3.13 / The Sound Issue

Conversation about Invisible Relics

By Art Practical Editors April 19, 2012

Image: Mauricio Ancalmo. Dualing Pianos: Agapé Agape in D Minor, 2011; mixed media; dimensions variable; installation view, Bay Area Now 6, Yerba Buena Center for the Arts. Courtesy of the Eli Ridgway Gallery, San Francisco.

Invisible Relics opens at Park Life Gallery in San Francisco on May 12, 2012, and includes documentation of works by Chris Burden, Paul Kos, and Tom Marioni, as well as contemporary works by Mauricio Ancalmo, Guy Overfelt, and Josh Short. All of the artists but Burden and Kos were present, along with curator Andrew McClintock, Park Life director Jamie Alexander, and Art Practical editors Tess Thackara, Victoria Gannon, and Patricia Maloney for the conversation in Marioni’s studio to unpack the exhibition’s premise: that sound is a potent and lasting element in each of the conceptual and performative works included. Much of the conversation focused on sound as a compositional element in conceptual practice and the familarity of everyday experience it brings to such practice. It may not be hard to surmise that in a beer-and-whiskey-fueled conversation about gun shots, pissing, burnouts in a muscle car, and fish fryers, a certain masculine energy predominated, which in turn led to a line of inquiry into gender.

Sound is necessarily intrusive and disruptive. We have to anticipate when we seek to create new relationships between objects or activities that a certain dissonance might prevail. If Invisible Relics aims to call out a new point of inquiry into historical and contemporary conceptual art, hopefully one result will include an expanded position on what that inquiry means and who might be heard.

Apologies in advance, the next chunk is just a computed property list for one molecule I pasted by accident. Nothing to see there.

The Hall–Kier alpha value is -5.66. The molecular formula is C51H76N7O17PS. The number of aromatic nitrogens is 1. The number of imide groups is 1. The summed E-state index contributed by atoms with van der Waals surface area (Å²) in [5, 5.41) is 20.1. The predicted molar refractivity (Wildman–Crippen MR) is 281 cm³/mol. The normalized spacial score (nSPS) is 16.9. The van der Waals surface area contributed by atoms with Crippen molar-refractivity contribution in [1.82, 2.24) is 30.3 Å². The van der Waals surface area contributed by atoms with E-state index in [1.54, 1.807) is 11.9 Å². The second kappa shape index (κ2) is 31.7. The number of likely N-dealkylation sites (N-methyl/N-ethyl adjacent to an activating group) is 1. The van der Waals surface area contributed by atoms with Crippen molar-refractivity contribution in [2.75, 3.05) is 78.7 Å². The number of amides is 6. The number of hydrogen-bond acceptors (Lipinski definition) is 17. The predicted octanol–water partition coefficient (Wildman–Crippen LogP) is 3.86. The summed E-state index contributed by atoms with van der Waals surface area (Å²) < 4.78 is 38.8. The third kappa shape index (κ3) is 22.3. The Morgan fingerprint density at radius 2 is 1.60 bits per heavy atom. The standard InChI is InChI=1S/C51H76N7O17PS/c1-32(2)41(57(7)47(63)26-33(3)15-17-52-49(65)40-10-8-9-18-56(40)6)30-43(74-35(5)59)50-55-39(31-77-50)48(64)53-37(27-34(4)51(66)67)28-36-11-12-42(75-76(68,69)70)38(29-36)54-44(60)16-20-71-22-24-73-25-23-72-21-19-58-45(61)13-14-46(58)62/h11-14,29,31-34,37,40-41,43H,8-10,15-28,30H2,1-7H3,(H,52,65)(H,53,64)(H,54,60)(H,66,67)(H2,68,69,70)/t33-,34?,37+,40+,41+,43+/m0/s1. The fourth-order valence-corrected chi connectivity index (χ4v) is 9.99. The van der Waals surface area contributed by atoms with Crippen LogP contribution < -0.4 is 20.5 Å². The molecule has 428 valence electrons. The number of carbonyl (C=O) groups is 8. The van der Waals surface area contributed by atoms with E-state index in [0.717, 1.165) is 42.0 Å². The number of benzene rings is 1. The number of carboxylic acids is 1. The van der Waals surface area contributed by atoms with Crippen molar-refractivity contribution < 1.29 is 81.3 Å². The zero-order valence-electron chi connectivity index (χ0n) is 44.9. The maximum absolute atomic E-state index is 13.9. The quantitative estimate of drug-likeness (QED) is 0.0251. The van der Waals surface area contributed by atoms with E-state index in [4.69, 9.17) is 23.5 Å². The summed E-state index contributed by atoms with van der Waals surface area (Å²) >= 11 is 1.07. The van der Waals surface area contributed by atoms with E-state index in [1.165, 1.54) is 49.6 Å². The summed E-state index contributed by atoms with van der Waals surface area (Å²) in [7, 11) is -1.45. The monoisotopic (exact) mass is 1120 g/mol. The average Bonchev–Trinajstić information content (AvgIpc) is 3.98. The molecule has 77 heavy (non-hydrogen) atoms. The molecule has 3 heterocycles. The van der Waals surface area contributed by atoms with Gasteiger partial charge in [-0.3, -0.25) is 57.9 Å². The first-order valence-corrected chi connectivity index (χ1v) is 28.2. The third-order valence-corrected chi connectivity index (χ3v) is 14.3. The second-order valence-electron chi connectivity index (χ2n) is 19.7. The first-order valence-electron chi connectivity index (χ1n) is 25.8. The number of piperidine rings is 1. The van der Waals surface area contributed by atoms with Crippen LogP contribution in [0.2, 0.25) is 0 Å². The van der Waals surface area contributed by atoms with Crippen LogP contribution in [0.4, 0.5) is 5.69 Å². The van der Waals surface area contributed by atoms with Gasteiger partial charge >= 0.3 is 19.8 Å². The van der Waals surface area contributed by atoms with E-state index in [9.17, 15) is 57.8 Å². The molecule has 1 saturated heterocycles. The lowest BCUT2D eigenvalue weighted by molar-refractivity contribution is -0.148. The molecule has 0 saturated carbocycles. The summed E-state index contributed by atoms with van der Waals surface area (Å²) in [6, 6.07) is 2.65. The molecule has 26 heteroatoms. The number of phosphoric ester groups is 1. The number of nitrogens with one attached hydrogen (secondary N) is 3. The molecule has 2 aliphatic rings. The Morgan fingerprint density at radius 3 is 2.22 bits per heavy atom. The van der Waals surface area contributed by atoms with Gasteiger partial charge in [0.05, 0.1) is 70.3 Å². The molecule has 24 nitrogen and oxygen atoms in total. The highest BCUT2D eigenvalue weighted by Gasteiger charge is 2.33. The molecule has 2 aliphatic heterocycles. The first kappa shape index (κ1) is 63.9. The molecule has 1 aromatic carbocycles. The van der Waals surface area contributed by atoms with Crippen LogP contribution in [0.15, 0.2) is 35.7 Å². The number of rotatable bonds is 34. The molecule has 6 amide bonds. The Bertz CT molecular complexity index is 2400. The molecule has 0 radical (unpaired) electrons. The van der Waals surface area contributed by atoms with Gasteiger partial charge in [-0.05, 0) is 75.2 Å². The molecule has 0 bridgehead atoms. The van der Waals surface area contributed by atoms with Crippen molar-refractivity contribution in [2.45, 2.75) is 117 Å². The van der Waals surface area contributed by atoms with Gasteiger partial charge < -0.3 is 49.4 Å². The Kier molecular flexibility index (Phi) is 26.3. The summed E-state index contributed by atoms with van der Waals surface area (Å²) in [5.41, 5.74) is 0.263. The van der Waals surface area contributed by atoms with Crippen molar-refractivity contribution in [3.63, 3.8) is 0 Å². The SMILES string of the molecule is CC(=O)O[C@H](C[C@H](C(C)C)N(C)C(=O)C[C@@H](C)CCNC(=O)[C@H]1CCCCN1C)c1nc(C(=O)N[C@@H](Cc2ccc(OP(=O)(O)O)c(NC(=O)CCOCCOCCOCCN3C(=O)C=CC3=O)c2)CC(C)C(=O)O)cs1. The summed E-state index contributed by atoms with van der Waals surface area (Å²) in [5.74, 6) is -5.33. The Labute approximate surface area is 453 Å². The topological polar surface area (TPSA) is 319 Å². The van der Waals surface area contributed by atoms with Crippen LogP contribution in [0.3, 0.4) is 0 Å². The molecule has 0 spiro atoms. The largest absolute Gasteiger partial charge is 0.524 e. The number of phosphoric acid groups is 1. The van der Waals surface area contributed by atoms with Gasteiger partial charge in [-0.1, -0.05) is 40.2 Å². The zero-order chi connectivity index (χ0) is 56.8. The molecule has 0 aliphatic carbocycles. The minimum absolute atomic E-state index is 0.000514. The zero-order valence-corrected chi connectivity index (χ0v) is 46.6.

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Andrew McClintock: Shoot was my introduction to Chris Burden’s work, and that piece really stuck with me for a long time. I’ve thought, “What about this piece is so special that it keeps coming back into my head? Is it the act of him getting shot? Is it the sound?” Basically, this show is a way for me to look at three historical works and then look at contemporary work by artists that I know, to see how they tie into each other or what similarities exist. The whole idea of Invisible Relics came to me because it occurred to me that [the special aspect of Burden’s piece is] actually the sound. I think the show is a way to examine art in a way that it hasn’t necessarily been examined before, to take in the idea of a sound as a relic.

Patricia Maloney: In juxtaposing the work of the three contemporary Bay Area artists against these historical pieces, are you trying to create a particular historical trajectory around their practices?